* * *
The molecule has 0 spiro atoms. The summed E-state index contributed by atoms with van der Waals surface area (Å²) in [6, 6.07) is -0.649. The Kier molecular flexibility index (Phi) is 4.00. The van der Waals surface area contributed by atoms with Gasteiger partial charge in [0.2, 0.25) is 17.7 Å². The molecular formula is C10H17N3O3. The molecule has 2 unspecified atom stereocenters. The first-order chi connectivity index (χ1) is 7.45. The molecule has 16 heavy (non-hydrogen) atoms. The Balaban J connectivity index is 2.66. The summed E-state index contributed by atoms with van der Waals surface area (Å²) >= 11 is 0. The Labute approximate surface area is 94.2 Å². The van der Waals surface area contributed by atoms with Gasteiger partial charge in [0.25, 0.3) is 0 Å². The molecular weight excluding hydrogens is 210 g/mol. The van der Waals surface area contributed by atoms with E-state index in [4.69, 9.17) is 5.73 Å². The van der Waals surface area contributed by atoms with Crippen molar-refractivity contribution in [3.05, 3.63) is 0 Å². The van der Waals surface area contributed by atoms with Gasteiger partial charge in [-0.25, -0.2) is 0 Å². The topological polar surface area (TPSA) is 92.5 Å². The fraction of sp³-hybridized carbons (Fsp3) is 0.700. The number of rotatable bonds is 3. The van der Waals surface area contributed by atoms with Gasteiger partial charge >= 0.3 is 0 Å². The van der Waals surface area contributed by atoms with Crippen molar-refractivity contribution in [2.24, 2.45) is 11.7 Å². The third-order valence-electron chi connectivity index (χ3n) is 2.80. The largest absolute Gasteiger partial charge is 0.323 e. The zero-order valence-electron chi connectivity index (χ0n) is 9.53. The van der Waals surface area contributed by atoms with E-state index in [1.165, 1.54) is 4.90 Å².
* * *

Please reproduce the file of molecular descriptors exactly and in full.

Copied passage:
The molecule has 0 spiro atoms. The summed E-state index contributed by atoms with van der Waals surface area (Å²) in [6, 6.07) is -0.649. The Kier molecular flexibility index (Phi) is 4.00. The van der Waals surface area contributed by atoms with Gasteiger partial charge in [0.2, 0.25) is 17.7 Å². The molecular formula is C10H17N3O3. The molecule has 2 unspecified atom stereocenters. The first-order chi connectivity index (χ1) is 7.45. The molecule has 16 heavy (non-hydrogen) atoms. The Balaban J connectivity index is 2.66. The summed E-state index contributed by atoms with van der Waals surface area (Å²) >= 11 is 0. The Labute approximate surface area is 94.2 Å². The van der Waals surface area contributed by atoms with Gasteiger partial charge in [0.25, 0.3) is 0 Å². The molecular weight excluding hydrogens is 210 g/mol. The van der Waals surface area contributed by atoms with E-state index in [4.69, 9.17) is 5.73 Å². The van der Waals surface area contributed by atoms with Crippen molar-refractivity contribution in [3.05, 3.63) is 0 Å². The van der Waals surface area contributed by atoms with Gasteiger partial charge in [-0.25, -0.2) is 0 Å². The topological polar surface area (TPSA) is 92.5 Å². The fraction of sp³-hybridized carbons (Fsp3) is 0.700. The number of rotatable bonds is 3. The van der Waals surface area contributed by atoms with Gasteiger partial charge >= 0.3 is 0 Å². The van der Waals surface area contributed by atoms with Crippen molar-refractivity contribution in [2.24, 2.45) is 11.7 Å². The third-order valence-electron chi connectivity index (χ3n) is 2.80. The largest absolute Gasteiger partial charge is 0.323 e. The zero-order valence-electron chi connectivity index (χ0n) is 9.53. The van der Waals surface area contributed by atoms with E-state index in [1.165, 1.54) is 4.90 Å².